After Barack Obama won the election, several Bush appointees running the war on terror came by our offices to sum up. On each visit, one point recurred: Coming into this world from the outside, they soon realized the scale of responsibility was larger than anything they had imagined.
If the Hasan massacre at Fort Hood didn’t bring Barack Obama to this moment, I’m guessing the holidays’ two terror horrors did. On Christmas, a suicide bomber came close to filling the Michigan sky with several hundred bodies. Days later, physician and suicide bomber Humam Khalil Abu Mulal al-Balawi blew up and killed seven CIA officers or contractors in Afghanistan. The Taliban then released a pre-bomb video of Balawi promising more revenge “inside and outside America.”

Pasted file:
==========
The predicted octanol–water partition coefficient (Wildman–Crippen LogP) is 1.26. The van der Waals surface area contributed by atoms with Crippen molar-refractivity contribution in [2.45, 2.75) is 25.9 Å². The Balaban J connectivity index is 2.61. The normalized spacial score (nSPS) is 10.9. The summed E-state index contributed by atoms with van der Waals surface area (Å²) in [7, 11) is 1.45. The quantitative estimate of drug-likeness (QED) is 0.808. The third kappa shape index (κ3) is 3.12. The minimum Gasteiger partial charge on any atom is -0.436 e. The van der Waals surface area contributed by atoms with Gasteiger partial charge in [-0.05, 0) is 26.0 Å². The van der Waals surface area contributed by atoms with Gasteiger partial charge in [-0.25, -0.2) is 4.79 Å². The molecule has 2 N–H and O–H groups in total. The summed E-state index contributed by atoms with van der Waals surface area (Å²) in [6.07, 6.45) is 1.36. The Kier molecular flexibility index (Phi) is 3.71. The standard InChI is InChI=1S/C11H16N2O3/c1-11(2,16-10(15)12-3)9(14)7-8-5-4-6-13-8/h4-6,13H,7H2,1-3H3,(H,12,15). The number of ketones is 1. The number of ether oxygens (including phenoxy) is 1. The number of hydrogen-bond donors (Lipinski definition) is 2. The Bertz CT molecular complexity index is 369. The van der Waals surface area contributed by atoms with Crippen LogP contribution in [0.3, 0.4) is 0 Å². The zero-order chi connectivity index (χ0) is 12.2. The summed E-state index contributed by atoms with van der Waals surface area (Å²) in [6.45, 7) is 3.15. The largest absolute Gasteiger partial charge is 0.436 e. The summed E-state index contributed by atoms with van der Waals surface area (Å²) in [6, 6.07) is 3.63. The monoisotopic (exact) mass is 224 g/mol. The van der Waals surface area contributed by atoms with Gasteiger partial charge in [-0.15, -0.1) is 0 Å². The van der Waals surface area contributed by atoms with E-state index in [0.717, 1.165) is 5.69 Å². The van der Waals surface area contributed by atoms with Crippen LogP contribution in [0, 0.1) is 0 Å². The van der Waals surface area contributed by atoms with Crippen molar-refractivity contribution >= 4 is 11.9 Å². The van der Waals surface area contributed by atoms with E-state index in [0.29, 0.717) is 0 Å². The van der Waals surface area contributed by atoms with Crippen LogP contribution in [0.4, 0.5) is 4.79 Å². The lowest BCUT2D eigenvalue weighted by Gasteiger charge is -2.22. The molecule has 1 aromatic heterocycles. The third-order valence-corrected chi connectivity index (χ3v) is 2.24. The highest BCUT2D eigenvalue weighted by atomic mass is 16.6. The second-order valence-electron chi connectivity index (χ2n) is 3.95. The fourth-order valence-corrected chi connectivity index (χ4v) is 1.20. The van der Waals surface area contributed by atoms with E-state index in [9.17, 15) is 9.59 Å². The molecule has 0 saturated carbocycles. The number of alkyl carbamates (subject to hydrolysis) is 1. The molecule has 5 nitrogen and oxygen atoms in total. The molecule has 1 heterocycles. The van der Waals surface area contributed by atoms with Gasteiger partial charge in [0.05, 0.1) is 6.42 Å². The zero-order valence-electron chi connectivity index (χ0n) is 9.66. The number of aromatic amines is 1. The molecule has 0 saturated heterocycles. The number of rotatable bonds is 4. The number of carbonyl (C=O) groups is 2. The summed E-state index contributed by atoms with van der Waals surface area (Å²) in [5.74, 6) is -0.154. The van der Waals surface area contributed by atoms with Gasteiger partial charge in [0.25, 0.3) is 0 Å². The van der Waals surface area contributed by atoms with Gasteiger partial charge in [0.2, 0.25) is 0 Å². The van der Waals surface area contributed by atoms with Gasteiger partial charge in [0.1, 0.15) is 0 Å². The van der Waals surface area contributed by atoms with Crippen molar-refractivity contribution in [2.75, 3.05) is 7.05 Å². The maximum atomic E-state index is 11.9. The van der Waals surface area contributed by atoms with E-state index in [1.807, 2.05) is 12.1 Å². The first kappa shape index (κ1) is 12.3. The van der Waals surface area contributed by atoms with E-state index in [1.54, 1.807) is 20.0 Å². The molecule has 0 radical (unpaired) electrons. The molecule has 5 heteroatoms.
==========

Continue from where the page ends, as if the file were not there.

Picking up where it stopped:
The Internet guarantees there is little chance this madness will burn itself out. A Jordanian doctor and a kid from a Nigerian banking family show how for the first time in history we have a homicidal ideology yoked to religion, which relentlessly draws energy and soldiers from the new phenomenon of the Web.
We have arrived at a familiar place—a U.S. president realizing that he is facing a determined and cruel enemy. Who in our politics, besides his foreign policy team, will stay the course with him the next three years?
His own party?